Roger’s Diffusion of Innovations Theory suggests that innovation-level factors (i.e., acceptability, feasibility, and appropriateness) are also critical components to the adoption of innovations in behavioral healthcare [1, 37]. Though acceptability, feasibility, and appropriateness of the innovation are often examined as implementation outcomes [3], these factors could potentially be the moderators that bridge providers’ intent to screen for TBI to actual TBI screening behaviors. Whereas the TPB specifies provider characteristics as determinants to intentions and ultimately TBI screening behaviors, the extent to which the relationship between intentions (proximal indicator) and the level of TBI screening adoption (distal outcome) may be moderated by factors related to the innovation. Specifically, the extent to which the OSU TBI-ID is perceived as acceptable, feasible, and relevant to the service landscape (i.e., client need, within the scope of practice) could influence whether TBI screening is used and to what extent. For instance, although positive attitudes toward TBI screening may predict stronger intentions to conduct TBI screening and ultimately TBI screening behaviors, providers may find that the innovation does not fit within the current service context which therefore reduces the extent to which TBI screening is used. Similarly, while providers may report high levels of control over their ability to implement the innovation and therefore stronger intention to perform the innovation, actual implementation of the innovation may be thwarted by feasibility concerns once providers have had the chance to trial the innovation, thereby affecting overall adoption of that innovation in practice. Testing the relationships between intention (proximal indicator), moderators (acceptability, feasibility, and appropriateness), and TBI screening behaviors (distal outcome) could improve our knowledge and understanding about why TBI screening has failed to translate to the behavioral health service context. Subsequently, implementation strategies that directly target these moderators can be developed, tested, and used in other behavioral healthcare settings where EBP adoption and integration of services for complex health conditions is lacking.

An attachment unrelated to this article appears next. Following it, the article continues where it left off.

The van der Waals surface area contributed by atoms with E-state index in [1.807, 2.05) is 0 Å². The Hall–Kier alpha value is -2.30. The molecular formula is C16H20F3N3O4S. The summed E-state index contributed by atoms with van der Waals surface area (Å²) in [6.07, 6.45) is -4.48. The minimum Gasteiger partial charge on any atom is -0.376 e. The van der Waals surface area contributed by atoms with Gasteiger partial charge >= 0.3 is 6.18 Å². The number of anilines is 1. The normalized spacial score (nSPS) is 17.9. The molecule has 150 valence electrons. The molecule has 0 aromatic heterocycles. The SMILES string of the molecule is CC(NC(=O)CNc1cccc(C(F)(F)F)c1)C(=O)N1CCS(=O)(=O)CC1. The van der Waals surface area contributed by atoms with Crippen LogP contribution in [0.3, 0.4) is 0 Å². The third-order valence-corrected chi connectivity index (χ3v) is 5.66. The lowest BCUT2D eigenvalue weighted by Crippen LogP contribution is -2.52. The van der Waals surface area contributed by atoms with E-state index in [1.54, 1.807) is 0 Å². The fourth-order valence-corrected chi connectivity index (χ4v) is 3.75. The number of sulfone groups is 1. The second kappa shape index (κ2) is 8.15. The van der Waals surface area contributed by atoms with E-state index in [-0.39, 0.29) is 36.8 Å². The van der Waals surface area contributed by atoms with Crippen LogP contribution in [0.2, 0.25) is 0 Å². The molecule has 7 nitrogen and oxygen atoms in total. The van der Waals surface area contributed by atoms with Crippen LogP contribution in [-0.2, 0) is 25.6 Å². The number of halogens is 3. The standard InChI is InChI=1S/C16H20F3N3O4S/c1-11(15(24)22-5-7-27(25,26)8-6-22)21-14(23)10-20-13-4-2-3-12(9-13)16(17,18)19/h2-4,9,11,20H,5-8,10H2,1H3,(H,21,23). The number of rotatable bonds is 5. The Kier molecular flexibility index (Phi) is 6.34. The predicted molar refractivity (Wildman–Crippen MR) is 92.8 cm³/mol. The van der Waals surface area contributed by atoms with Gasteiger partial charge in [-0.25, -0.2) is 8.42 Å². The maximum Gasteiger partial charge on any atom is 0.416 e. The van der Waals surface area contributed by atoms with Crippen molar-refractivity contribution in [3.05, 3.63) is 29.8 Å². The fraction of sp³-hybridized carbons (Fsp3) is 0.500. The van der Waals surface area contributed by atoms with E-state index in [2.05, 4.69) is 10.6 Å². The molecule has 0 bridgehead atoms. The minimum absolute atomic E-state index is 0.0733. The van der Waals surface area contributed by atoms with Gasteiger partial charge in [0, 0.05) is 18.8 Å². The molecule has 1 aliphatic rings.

Service context